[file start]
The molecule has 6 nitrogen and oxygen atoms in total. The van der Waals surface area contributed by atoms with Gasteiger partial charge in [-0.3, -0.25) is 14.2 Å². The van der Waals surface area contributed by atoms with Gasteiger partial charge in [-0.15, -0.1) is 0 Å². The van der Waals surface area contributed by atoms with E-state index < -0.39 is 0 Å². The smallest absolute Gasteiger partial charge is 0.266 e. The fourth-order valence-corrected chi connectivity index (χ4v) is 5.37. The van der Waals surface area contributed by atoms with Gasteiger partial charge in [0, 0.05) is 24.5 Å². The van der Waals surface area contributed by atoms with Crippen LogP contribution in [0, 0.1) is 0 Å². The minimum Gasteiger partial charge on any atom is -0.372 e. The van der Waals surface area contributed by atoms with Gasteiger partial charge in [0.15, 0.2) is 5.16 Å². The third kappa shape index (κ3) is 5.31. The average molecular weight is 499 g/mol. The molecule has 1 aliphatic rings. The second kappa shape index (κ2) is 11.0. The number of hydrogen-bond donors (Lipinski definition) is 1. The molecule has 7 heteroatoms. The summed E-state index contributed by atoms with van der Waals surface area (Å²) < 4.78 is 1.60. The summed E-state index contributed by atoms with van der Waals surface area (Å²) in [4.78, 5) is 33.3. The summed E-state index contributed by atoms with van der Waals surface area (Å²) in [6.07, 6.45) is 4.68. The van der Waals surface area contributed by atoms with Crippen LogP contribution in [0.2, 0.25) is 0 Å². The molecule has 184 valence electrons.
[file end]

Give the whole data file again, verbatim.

The molecule has 6 nitrogen and oxygen atoms in total. The van der Waals surface area contributed by atoms with Gasteiger partial charge in [-0.3, -0.25) is 14.2 Å². The van der Waals surface area contributed by atoms with Gasteiger partial charge in [-0.15, -0.1) is 0 Å². The van der Waals surface area contributed by atoms with E-state index < -0.39 is 0 Å². The smallest absolute Gasteiger partial charge is 0.266 e. The fourth-order valence-corrected chi connectivity index (χ4v) is 5.37. The van der Waals surface area contributed by atoms with Gasteiger partial charge in [0, 0.05) is 24.5 Å². The van der Waals surface area contributed by atoms with Crippen LogP contribution in [0, 0.1) is 0 Å². The minimum Gasteiger partial charge on any atom is -0.372 e. The van der Waals surface area contributed by atoms with Gasteiger partial charge in [0.15, 0.2) is 5.16 Å². The third kappa shape index (κ3) is 5.31. The average molecular weight is 499 g/mol. The molecule has 1 aliphatic rings. The second kappa shape index (κ2) is 11.0. The number of hydrogen-bond donors (Lipinski definition) is 1. The molecule has 7 heteroatoms. The summed E-state index contributed by atoms with van der Waals surface area (Å²) < 4.78 is 1.60. The summed E-state index contributed by atoms with van der Waals surface area (Å²) in [4.78, 5) is 33.3. The summed E-state index contributed by atoms with van der Waals surface area (Å²) in [6.07, 6.45) is 4.68. The van der Waals surface area contributed by atoms with Crippen LogP contribution in [0.2, 0.25) is 0 Å². The molecule has 184 valence electrons.